Museum pays tribute to World War II glider pilots

Museum pays tribute to World War II glider pilots
HARRY & LINDA KAYE PEREZ "" Despite their apparently flimsy construction, gliders such as this restored Waco CG-4A could carry a substantial payload "" such as a bulldozer, jeep, or 13 men and supplies "" to its battlefield destination.

On the west side of Lubbock’s Preston Smith International Airport sits a structure that was once the terminal building for this airport between 1949 and 1976. Prior to being a public airport, it was the South Plains Army Air Field, where the majority of World War II glider pilots were trained from 1942 to the war’s end. The warm, dry air that commonly creates upward air currents made Lubbock the perfect glider training location.

In 1971, the National World War II Glider Pilots Association was established by former Army Air Corps pilots in order to preserve the U.S. glider program history. In November 1984, the first Silent Wings Museum opened in Terrell, Texas; with the number of glider pilots dwindling over the years, the association realized that a more permanent and financially stable arrangement was needed in order to perpetuate this truly heroic chapter of World War II. The city of Lubbock stepped up with a desire to preserve the glider pilots’ history that was also their history, and in 2000, took ownership of the collection. The new Silent Wings Museum opened to the public in 2002 at the Lubbock Airport. Since then, more than 17,000 visitors each year have passed through its doors.

Steel, wood, and fabric

Start your tour in the Silent Wing Theatre with a 15-minute film, "Silent Wings: The Story of the World War II Glider Program." This will give you an overview of how these glider pilots contributed to the war effort.

Except for their personal firearms, these pilots and crewmen had no weapons onboard. The glider was constructed as a steel-and-wood skeletal craft, with only a fabric skin covering the fuselage and wings; there was no armor or any sort of protection from the bullets and flack the crew would undoubtedly encounter on their one-way flight into combat. The biggest advantage of the gliders was that, without an engine, they were silent, which allowed them to land and deliver their payloads without the enemy being aware of their presence.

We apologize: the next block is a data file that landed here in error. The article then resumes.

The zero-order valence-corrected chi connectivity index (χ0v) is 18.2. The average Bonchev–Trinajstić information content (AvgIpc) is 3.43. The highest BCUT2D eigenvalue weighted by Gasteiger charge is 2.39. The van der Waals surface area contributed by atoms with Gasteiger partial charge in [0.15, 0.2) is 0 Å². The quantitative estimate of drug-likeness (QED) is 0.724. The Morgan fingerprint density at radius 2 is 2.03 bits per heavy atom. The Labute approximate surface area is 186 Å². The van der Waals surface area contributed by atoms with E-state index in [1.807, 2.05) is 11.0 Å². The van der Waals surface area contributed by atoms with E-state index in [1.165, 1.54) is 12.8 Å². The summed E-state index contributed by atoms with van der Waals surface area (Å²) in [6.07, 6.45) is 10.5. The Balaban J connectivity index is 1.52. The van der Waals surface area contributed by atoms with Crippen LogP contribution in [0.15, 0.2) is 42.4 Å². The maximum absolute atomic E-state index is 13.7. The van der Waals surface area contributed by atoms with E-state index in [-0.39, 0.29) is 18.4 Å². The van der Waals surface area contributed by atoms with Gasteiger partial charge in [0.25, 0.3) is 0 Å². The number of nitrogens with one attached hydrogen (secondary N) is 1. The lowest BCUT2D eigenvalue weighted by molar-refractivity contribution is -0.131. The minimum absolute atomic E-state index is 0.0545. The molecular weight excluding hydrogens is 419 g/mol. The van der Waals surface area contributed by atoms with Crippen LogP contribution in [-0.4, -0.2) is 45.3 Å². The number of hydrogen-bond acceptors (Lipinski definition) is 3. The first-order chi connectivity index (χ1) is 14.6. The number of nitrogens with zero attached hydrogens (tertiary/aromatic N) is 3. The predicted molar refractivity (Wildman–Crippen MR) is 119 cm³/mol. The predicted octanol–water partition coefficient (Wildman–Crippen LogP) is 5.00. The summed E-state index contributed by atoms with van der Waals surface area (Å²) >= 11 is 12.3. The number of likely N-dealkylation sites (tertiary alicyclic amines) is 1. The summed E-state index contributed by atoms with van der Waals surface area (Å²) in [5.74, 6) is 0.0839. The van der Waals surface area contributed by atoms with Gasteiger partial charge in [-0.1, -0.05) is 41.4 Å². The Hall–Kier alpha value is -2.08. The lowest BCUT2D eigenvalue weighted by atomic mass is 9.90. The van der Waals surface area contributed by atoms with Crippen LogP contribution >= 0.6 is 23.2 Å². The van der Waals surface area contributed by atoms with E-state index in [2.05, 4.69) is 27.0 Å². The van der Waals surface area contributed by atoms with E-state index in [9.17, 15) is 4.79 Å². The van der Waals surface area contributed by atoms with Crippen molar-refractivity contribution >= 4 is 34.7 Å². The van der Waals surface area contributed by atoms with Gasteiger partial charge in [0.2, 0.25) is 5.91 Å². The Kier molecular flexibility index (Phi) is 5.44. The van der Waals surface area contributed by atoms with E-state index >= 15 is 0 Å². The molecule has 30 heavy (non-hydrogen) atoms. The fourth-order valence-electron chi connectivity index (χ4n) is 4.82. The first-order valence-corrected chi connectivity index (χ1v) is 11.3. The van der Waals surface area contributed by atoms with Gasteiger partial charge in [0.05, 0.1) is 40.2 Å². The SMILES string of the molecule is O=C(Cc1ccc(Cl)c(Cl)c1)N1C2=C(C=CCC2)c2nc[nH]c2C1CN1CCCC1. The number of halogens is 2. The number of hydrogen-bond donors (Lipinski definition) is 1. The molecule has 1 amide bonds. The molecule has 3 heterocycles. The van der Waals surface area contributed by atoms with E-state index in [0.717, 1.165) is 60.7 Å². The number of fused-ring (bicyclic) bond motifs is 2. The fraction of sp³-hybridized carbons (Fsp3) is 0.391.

The gliders were snatched from the ground and towed by a Douglas C-47 Skytrain, then cut loose to glide to the drop zone with no air cover whatsoever. Basically, these gliders and pilots were sitting ducks. Once on the ground and their payload unloaded, in most cases the gliders were abandoned because many crashed into trees and ravines. The crew made their way to join up with other American troops.


The glider, though it appeared to be constructed so flimsily, was designed to carry a large payload, and yes, it still could glide a long distance after being released. It would fly just the same as a powered craft, and perhaps better. It had rudder pedals and yokes for flight maneuvers.

The cockpit contained the same basic flight instruments as a regular airplane: airspeed and turn and bank indicators, altimeter, compass, and some had flap levers. Since there were no engines to worry about, no engine instrumentation was required.

The training of approximately 6,000 men was initially in powered aircraft; once proficient in these, they moved on to the glider program. Although 13,909 of these craft were manufactured, only a handful are still in existence; one is right here at the Silent Wings Museum.

Gliders and their two-man crews participated in a number of battles that added to the Allied effort during the war, including the invasions of Sicily and Normandy and southern France, at Arnhem, and during the Rhine crossings. Immediately after landing, the front of the glider was raised, and the payload was ready to be rolled out, whether it was a bulldozer, a jeep, a howitzer, or 13 men and their supplies. Hitting the ground running was perfected by these crews.

Within the museum is an authentic glider on display in a large room, called the Hangar, surrounded by memorabilia from that era. See and hear glider pilots tell their stories with just a push of a button. In the Combat Galleries are displays of how the gliders transported men and supplies to isolated units on the front lines during the war. The museum contains nearly 10,000 artifacts, thousands of documents, and photographs.

Allow from one to two hours to get the most out of this great museum.

Harry and Linda Kaye Perez are freelance writers from just down the road from Floresville. Together they share a passion for traveling and writing, and discovering the very best in all corners of the world. Email them at

Plan your visit

• Silent Wings Museum, 6202 N. I-27, Lubbock; 806-775-3046; email info@silent;

• Hours: Tuesday through Saturday, 10 a.m. to 5 p.m.; Sunday 1-5 p.m.

• Admission: $8 general admission; $6"senior citizens (60+); $5 children ages 7-17 and students with college ID; free for children 6 and under" and active duty military

• The drive from La Vernia to Lubbock is approximately 6-1/2 hours.